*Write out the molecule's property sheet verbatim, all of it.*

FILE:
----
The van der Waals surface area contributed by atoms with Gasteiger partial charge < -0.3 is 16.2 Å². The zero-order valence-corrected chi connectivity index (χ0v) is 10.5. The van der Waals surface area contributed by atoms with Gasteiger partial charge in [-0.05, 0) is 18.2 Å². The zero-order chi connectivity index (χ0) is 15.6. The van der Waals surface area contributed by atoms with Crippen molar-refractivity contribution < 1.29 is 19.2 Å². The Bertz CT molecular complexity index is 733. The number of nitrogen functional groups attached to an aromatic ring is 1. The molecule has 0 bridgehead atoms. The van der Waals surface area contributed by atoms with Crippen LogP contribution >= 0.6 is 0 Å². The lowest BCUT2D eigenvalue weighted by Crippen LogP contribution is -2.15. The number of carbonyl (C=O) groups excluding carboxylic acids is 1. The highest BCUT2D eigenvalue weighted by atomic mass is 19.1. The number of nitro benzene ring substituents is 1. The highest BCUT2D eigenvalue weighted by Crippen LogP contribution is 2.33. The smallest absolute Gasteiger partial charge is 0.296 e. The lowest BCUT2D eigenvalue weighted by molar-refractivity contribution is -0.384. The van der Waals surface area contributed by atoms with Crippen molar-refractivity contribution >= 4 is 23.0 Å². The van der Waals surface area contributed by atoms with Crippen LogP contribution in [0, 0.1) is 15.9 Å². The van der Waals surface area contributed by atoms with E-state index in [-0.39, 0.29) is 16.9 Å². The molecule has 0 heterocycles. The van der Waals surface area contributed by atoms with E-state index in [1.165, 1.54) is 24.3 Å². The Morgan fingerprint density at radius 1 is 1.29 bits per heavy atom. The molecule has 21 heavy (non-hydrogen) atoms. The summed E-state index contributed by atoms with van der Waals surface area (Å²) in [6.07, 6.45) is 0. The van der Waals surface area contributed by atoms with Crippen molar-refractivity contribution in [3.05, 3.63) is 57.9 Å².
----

The van der Waals surface area contributed by atoms with Gasteiger partial charge < -0.3 is 16.2 Å². The zero-order valence-corrected chi connectivity index (χ0v) is 10.5. The van der Waals surface area contributed by atoms with Gasteiger partial charge in [-0.05, 0) is 18.2 Å². The zero-order chi connectivity index (χ0) is 15.6. The van der Waals surface area contributed by atoms with Crippen molar-refractivity contribution < 1.29 is 19.2 Å². The Bertz CT molecular complexity index is 733. The number of nitrogen functional groups attached to an aromatic ring is 1. The molecule has 0 bridgehead atoms. The van der Waals surface area contributed by atoms with Crippen LogP contribution >= 0.6 is 0 Å². The lowest BCUT2D eigenvalue weighted by Crippen LogP contribution is -2.15. The number of carbonyl (C=O) groups excluding carboxylic acids is 1. The highest BCUT2D eigenvalue weighted by atomic mass is 19.1. The number of nitro benzene ring substituents is 1. The highest BCUT2D eigenvalue weighted by Crippen LogP contribution is 2.33. The smallest absolute Gasteiger partial charge is 0.296 e. The lowest BCUT2D eigenvalue weighted by molar-refractivity contribution is -0.384. The van der Waals surface area contributed by atoms with Crippen molar-refractivity contribution >= 4 is 23.0 Å². The van der Waals surface area contributed by atoms with Crippen LogP contribution in [0, 0.1) is 15.9 Å². The van der Waals surface area contributed by atoms with E-state index in [-0.39, 0.29) is 16.9 Å². The molecule has 0 heterocycles. The van der Waals surface area contributed by atoms with E-state index in [1.165, 1.54) is 24.3 Å². The Morgan fingerprint density at radius 1 is 1.29 bits per heavy atom. The molecule has 21 heavy (non-hydrogen) atoms. The summed E-state index contributed by atoms with van der Waals surface area (Å²) in [6.07, 6.45) is 0. The van der Waals surface area contributed by atoms with Crippen molar-refractivity contribution in [3.05, 3.63) is 57.9 Å².